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9.3 Hormonal Regulation of Stress Response and Blood Sugar

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1 9.3 Hormonal Regulation of Stress Response and Blood Sugar

2 Hormones of Pancreas The pancreas is an organ that is involved in both digestion and maintaining sugar levels. It contains alpha and beta cells which produce and release the hormones, insulin and glucagon. Insulin is produced in the beta cells. Released when sugar levels are high. Glucagon is produced in the alpha cells. Released when sugar levels are low.

3 Hormones of Pancreas Bloo sugar is controlled by a negative feedback loop. When sugar levels are high, the beta cells release insulin which targets the liver, muscles and adipose tissue.

4 Hormones of Pancreas When sugar levels are low, the alpha cells release glucagon which targets the liver and adipose tissue to break down fat or glycogen and increase blood sugar levels.

5 Diabetes People who are affected by diabetes either do not produce enough insulin or their body does not respond to the hormone. Hyperglycemia (high levels of blood sugar), causes the body to revert to fat and protein metabolism for energy. The glucose that cannot be absorbed is excreted from the kidneys as urine.

6 Causes of Diabetes There are two types of diabetes: Type 1 (Juvenile Diabetes): The immune system attacks the beta cells and thus are unable to produce insulin. Type 2 (Adult-Onset Diabetes): body cells no longer respond to the insulin and as a result the beta cells produce less of the hormone over time. This can be controlled by diet and exercise, however they may become dependent on insulin injection.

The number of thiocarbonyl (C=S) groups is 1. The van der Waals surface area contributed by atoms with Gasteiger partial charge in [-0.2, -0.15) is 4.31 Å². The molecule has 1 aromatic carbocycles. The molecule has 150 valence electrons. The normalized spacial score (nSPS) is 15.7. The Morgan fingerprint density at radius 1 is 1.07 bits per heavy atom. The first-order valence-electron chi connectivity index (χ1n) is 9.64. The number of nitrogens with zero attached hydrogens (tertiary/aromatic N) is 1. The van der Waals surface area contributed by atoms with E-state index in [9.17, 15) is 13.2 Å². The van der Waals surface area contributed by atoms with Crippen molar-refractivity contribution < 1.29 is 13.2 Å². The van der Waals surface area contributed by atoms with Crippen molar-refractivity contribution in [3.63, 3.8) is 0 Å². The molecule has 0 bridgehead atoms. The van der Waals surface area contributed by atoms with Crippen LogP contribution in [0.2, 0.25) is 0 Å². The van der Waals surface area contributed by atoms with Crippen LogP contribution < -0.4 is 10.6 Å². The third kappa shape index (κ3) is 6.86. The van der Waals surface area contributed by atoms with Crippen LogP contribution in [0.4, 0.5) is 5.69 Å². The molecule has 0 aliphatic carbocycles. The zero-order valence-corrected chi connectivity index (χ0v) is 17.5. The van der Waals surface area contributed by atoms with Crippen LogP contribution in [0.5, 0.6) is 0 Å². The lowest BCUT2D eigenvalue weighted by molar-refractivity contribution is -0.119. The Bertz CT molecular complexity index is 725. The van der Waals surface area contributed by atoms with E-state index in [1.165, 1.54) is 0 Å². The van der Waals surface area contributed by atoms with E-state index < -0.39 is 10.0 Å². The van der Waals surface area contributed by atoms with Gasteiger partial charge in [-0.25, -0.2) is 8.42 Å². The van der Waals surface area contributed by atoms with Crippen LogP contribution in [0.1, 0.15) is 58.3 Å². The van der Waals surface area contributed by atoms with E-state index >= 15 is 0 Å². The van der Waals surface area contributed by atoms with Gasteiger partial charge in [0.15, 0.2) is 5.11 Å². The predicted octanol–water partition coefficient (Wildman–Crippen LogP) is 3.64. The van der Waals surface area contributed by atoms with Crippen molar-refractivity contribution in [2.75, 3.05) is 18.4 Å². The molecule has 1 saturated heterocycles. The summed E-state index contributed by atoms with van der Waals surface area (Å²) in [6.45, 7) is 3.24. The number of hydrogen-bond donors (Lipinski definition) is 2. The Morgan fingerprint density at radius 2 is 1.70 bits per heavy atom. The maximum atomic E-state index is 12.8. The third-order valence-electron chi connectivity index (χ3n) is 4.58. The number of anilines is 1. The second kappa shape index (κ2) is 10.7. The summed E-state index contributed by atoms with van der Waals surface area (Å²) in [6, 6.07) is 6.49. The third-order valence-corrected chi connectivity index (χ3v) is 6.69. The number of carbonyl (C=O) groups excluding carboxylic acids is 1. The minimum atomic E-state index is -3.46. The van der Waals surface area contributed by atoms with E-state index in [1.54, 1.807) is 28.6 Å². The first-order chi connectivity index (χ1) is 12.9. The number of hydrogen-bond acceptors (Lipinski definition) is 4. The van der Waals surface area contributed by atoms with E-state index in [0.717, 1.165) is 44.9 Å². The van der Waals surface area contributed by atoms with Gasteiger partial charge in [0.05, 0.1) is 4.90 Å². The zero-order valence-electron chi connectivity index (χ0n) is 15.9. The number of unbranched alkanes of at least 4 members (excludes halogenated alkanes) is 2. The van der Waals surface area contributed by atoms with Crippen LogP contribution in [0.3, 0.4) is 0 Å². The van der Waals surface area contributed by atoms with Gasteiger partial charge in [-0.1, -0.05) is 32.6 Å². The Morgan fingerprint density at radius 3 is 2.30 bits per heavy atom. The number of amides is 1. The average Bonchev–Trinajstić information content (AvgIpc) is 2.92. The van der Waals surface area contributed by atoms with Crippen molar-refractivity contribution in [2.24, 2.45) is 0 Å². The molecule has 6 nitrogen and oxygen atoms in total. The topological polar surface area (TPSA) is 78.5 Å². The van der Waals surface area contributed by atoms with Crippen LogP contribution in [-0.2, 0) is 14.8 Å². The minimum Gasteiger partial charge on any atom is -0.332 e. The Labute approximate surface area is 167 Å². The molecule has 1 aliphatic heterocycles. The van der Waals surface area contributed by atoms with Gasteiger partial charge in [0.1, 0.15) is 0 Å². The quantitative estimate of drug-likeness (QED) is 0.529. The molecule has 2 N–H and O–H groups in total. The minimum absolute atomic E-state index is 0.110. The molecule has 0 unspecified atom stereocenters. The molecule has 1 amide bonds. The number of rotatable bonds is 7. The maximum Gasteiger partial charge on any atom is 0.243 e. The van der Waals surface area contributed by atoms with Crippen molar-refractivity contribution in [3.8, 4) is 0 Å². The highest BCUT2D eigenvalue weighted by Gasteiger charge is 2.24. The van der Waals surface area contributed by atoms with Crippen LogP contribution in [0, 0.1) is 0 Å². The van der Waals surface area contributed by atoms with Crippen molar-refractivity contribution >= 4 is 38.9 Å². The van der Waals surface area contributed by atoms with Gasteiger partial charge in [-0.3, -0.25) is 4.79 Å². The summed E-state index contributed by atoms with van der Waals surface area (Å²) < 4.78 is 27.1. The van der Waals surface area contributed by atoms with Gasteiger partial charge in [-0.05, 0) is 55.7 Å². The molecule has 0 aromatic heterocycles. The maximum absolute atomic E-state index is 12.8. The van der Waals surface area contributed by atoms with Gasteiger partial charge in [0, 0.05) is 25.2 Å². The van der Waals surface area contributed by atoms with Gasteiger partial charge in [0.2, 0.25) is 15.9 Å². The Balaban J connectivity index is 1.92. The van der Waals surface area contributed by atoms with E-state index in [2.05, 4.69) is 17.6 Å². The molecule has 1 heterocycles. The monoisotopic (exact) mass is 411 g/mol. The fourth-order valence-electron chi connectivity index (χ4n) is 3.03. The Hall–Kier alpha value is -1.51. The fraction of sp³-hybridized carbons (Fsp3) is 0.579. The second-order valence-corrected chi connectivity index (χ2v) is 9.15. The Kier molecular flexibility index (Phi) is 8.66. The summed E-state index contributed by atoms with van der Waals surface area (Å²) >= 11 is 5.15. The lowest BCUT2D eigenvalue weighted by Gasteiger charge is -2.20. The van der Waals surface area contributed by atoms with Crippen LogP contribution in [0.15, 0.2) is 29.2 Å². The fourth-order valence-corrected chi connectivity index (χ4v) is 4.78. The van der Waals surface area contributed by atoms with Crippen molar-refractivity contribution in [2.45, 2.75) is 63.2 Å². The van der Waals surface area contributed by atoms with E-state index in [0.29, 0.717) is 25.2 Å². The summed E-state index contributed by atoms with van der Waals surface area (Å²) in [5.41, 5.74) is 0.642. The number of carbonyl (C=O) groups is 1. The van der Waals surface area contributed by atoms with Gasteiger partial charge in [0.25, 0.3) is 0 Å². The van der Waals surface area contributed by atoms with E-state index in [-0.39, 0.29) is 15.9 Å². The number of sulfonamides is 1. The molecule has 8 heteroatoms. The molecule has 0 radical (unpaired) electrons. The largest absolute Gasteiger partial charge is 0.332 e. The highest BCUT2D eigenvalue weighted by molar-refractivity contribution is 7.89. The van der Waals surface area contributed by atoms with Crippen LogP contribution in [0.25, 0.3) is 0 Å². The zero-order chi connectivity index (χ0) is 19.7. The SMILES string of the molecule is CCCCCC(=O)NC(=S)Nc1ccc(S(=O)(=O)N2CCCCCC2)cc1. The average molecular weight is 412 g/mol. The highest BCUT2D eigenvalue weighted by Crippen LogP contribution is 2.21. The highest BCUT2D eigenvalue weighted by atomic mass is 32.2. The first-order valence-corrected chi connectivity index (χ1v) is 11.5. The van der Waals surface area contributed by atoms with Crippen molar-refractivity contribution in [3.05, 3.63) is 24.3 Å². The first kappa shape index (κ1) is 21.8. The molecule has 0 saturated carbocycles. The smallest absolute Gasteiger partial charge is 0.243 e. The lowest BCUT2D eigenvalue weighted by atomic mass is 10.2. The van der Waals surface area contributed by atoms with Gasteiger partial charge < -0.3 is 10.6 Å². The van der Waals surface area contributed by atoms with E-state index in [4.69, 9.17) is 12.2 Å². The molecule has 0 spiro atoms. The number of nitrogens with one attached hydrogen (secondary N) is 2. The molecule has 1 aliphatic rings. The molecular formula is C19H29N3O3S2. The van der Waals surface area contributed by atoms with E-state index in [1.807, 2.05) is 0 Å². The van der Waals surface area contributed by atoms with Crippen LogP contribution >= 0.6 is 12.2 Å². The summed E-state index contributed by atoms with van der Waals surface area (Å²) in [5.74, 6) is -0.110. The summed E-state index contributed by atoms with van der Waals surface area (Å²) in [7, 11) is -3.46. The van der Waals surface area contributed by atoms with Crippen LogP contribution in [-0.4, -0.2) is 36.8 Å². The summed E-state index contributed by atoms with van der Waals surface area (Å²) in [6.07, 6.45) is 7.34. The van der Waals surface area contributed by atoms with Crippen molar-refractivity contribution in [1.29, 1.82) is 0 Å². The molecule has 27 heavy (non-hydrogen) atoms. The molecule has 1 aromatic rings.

7 Interpreting Blood Sugar Levels

8 Location of Pancreas and Adrenal Glands

9 Adrenal Glands The adrenal gland is composed of two main glands:
Adrenal Medulla: regulated by nervous system 2) Adrenal Cortex: regulated by hormones

10 Adrenal Medulla The sympathetic nervous system carries a message from the hypothalamus to the adrenal glands during times of stress by releasing epinephrine. (Fight- or- Flight Response) The adrenal medulla also produces epinephrine and norepinephrine in the form of a hormone. The release of the hormones are stimulated by the sympathetic nervous system, causing them to travel in the bloodstream to their target organs.

11 Adrenal Medulla & Hypothalamus
Epinephrine works quickly and can be used in anaphylactic emergencies to open up air passages and restore breathing.

12 Adrenal Cortex The Adrenal Cortex produces three types of hormones: glucocorticoids, mineralcorticoids and small amounts of sex hormones. Glucocorticoid: Cortisol is a type of glucocorticoid that helps increase the levels of amino acids in blood to recover from stress. The liver converts the amino acids into glucose, Which can be used to produce energy during times of stress. Mineralocorticoid: Aldesterone helps to increase sodium retention in the blood and water reabsorption by the kidneys.

13 Adrenal Cortex The hypothalamus sends a tropic hormone to the pituitary gland, which in turn send its own tropic hormone (ACTH) to the adrenal cortex. If there is too much cortisol in the blood, it can inhibit the the release of tropic hormones form the hypothalamus or pituitary.

14 Homework Textbook: p. 413 # 1, 2, 3, 6, 8 & 9

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